Vandy Jawad, 7, stands in the city of Kenema, Eastern Province, Sierra Leone. He is a survivor of Ebola virus disease .

Ebola in Sierra Leone —The Joy of Survivors

At center of a terrifying outbreak, 7-year-old Vandy survived Ebola.

Jo Dunlop is a UNICEF consultant based in Sierra Leone.

When you arrive in Kenema, one of the worst-affected areas of Sierra Leone, there’s a feeling that Ebola has settled in with no plans to move on any time soon.

Chlorine buckets sit outside most restaurants for people to wash their hands. Ebola information posters are plastered on buildings. Crackly radios are loudly broadcasting conversations about Ebola. People are talking about  "dis Ebola bisnis" relentlessly on the street. Handshaking has been replaced by a brush of elbows.


"I am so happy for this day. I thank God that he has helped me survive."


In all of West Africa, including Guinea and Liberia, Sierra Leone is now recording the highest number of new Ebola cases each week. Spending a few days around those most affected was an unforgettably sad experience. I was heartened, however, by meeting some of the lucky people who are surviving the disease. 

Their numbers are increasing – growing gradually to a current total of 143 people across Sierra Leone out of the almost 500 people who have contracted the virus.

And in places like the Ebola treatment center on the grounds of Kenema Hospital, now packed to capacity with 45 patients, their stories are emerging regularly.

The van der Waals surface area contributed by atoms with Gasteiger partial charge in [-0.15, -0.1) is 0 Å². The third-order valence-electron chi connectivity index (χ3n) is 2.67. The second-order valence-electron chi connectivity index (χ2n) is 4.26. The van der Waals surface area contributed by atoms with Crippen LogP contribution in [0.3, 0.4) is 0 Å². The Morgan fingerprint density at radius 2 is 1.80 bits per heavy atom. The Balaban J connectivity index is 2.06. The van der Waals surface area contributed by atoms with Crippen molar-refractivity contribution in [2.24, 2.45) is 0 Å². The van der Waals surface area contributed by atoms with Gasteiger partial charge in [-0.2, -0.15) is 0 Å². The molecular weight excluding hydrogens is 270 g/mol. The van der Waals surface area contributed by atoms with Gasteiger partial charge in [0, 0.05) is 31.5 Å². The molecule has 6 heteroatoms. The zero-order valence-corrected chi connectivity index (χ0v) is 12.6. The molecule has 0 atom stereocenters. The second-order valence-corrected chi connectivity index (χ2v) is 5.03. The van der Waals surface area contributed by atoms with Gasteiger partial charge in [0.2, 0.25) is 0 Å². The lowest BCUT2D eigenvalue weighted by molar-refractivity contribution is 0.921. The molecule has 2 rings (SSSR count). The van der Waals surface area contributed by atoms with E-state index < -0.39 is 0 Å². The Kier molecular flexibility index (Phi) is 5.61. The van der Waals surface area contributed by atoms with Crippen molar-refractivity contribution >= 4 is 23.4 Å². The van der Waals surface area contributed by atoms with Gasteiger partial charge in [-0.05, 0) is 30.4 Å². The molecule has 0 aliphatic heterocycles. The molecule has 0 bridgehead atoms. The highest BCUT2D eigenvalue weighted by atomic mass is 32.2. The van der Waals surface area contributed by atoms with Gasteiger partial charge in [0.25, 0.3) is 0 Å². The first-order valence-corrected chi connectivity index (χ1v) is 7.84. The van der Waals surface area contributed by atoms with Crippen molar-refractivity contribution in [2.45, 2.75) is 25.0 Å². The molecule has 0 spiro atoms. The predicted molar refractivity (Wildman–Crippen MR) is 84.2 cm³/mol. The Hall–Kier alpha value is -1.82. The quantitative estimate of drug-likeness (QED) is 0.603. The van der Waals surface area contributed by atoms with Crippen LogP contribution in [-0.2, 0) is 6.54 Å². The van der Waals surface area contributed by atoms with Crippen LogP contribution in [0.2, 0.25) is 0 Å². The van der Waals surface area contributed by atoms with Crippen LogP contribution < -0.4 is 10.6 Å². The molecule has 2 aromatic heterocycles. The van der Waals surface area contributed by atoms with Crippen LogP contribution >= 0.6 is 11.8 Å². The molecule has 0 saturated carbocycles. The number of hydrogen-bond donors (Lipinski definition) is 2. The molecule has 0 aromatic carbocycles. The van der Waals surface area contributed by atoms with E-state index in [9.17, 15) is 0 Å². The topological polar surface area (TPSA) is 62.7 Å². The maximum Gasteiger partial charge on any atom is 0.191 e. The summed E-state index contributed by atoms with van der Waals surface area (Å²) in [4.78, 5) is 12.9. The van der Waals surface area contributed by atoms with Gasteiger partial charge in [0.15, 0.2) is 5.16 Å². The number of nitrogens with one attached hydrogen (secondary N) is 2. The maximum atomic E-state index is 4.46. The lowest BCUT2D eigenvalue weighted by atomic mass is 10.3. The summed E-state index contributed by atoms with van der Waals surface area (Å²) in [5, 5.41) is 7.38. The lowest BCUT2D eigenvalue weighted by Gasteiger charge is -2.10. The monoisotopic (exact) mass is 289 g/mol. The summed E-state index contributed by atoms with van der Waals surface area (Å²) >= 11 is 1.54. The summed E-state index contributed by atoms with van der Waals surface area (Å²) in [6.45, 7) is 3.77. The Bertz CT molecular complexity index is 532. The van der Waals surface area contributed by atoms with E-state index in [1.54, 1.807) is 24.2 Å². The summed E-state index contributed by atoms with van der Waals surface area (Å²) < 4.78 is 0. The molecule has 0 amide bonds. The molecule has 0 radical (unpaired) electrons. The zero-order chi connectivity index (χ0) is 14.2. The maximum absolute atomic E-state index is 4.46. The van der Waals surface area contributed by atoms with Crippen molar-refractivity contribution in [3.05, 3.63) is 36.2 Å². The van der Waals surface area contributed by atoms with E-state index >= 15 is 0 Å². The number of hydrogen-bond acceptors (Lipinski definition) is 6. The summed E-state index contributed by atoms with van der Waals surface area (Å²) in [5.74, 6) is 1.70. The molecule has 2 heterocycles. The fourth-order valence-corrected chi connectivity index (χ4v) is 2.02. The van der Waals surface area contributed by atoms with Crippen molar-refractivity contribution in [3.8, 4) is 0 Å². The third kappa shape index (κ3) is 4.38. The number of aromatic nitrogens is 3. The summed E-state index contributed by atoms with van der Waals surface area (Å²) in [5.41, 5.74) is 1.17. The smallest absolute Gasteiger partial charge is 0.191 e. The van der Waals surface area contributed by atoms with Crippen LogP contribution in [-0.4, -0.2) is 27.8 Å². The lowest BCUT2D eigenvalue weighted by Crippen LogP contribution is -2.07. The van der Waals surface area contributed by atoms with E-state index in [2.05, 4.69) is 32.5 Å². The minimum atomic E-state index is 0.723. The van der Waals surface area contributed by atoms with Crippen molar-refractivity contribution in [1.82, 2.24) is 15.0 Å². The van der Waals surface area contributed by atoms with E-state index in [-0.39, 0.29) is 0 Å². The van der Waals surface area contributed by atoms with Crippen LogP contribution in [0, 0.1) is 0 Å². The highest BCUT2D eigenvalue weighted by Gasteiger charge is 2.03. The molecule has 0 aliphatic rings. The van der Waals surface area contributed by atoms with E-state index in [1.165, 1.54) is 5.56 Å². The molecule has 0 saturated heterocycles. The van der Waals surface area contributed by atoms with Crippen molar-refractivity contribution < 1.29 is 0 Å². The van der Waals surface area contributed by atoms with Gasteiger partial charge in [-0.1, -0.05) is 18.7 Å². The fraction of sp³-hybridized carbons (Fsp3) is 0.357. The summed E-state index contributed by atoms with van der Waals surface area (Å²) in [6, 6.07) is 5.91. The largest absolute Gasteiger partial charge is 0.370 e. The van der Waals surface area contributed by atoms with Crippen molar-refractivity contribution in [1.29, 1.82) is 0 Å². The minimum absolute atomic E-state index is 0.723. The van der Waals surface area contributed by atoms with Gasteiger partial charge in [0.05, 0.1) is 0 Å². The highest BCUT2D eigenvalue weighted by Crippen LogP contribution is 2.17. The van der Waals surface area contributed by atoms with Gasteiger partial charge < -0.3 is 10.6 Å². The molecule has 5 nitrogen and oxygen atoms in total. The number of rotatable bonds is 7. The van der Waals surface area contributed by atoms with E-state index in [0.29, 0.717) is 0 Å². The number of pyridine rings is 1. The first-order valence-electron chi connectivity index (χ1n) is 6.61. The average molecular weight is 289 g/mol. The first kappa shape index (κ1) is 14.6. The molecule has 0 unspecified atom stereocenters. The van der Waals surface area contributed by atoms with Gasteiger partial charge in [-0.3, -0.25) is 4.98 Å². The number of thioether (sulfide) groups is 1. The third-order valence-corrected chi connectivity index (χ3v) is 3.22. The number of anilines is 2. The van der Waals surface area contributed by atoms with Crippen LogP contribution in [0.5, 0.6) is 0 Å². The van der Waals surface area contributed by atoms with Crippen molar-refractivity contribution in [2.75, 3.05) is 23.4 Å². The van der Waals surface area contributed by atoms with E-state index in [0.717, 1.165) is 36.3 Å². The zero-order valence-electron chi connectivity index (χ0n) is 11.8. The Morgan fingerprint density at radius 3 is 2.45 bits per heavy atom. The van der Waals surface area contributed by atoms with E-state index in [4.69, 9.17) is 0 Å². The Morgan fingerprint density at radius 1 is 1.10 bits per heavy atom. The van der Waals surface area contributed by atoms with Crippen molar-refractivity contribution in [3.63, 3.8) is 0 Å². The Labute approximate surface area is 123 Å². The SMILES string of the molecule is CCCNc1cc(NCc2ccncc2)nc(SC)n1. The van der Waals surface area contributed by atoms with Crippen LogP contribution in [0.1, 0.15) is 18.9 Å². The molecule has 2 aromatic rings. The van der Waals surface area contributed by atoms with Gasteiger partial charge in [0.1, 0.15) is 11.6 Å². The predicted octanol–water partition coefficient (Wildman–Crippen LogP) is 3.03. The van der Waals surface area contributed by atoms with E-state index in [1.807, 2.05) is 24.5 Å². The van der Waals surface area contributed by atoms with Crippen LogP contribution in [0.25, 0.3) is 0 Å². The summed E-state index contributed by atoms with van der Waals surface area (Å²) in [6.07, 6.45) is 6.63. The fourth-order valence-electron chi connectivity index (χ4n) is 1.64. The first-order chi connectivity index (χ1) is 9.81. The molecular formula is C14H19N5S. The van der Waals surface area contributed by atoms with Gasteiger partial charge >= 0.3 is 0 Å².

Each day at around 3 p.m., survivors are released from the center. In a place where so much tragedy exists, it's a moment of unlikely joy and relief. Those who make it through, like Vandy Jawad, 7, are symbols of hope and survival. 

In July 2014 in Sierra Leone, Fatmata Sesay stands with her 11-year-old daughter, Tata, both survivors of Ebola virus disease (EVD), in the city of Kenema, Eastern Province.

Fatmata Sesay stands with her 11-year-old daughter, Tata, both survivors of Ebola in the city of Kenema, Sierra Leone. Fatmata contracted the disease while working as a nurse in Kenema Government Hospital's Ebola treatment center.  ©UNICEF/NYHQ2014-1059/Dunlop

Vandy contracted the virus in Daru village, about 40 km. from Kenema and one of the country's hardest-hit communities. According to nurses, he displayed very serious symptoms when first admitted to the treatment center.

“That small boy was very, very sick. We did not think he would survive, as so many haven’t,” says Sister Nancy Yoko, the nurse in charge of the center.